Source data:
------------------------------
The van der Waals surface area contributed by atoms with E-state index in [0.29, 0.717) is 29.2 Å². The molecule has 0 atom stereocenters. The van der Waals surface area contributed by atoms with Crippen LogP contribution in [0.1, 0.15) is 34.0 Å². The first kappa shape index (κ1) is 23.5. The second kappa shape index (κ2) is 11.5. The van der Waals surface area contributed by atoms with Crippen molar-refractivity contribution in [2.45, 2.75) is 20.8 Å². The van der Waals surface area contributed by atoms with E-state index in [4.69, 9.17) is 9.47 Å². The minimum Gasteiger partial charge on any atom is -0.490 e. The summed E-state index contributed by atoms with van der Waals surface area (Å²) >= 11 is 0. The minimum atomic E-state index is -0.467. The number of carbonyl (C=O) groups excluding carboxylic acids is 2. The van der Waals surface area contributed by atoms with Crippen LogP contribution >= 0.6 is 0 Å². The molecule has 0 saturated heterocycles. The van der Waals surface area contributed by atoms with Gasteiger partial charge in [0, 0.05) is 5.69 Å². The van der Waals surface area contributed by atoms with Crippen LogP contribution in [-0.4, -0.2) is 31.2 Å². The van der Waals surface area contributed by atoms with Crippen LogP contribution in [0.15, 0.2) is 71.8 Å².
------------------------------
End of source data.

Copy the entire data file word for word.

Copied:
The van der Waals surface area contributed by atoms with E-state index in [0.29, 0.717) is 29.2 Å². The molecule has 0 atom stereocenters. The van der Waals surface area contributed by atoms with Crippen LogP contribution in [0.1, 0.15) is 34.0 Å². The first kappa shape index (κ1) is 23.5. The second kappa shape index (κ2) is 11.5. The van der Waals surface area contributed by atoms with Crippen molar-refractivity contribution in [2.45, 2.75) is 20.8 Å². The van der Waals surface area contributed by atoms with E-state index in [4.69, 9.17) is 9.47 Å². The minimum Gasteiger partial charge on any atom is -0.490 e. The summed E-state index contributed by atoms with van der Waals surface area (Å²) >= 11 is 0. The minimum atomic E-state index is -0.467. The number of carbonyl (C=O) groups excluding carboxylic acids is 2. The van der Waals surface area contributed by atoms with Crippen LogP contribution >= 0.6 is 0 Å². The molecule has 0 saturated heterocycles. The van der Waals surface area contributed by atoms with Gasteiger partial charge in [0, 0.05) is 5.69 Å². The van der Waals surface area contributed by atoms with Crippen LogP contribution in [-0.4, -0.2) is 31.2 Å². The van der Waals surface area contributed by atoms with Crippen LogP contribution in [0.15, 0.2) is 71.8 Å².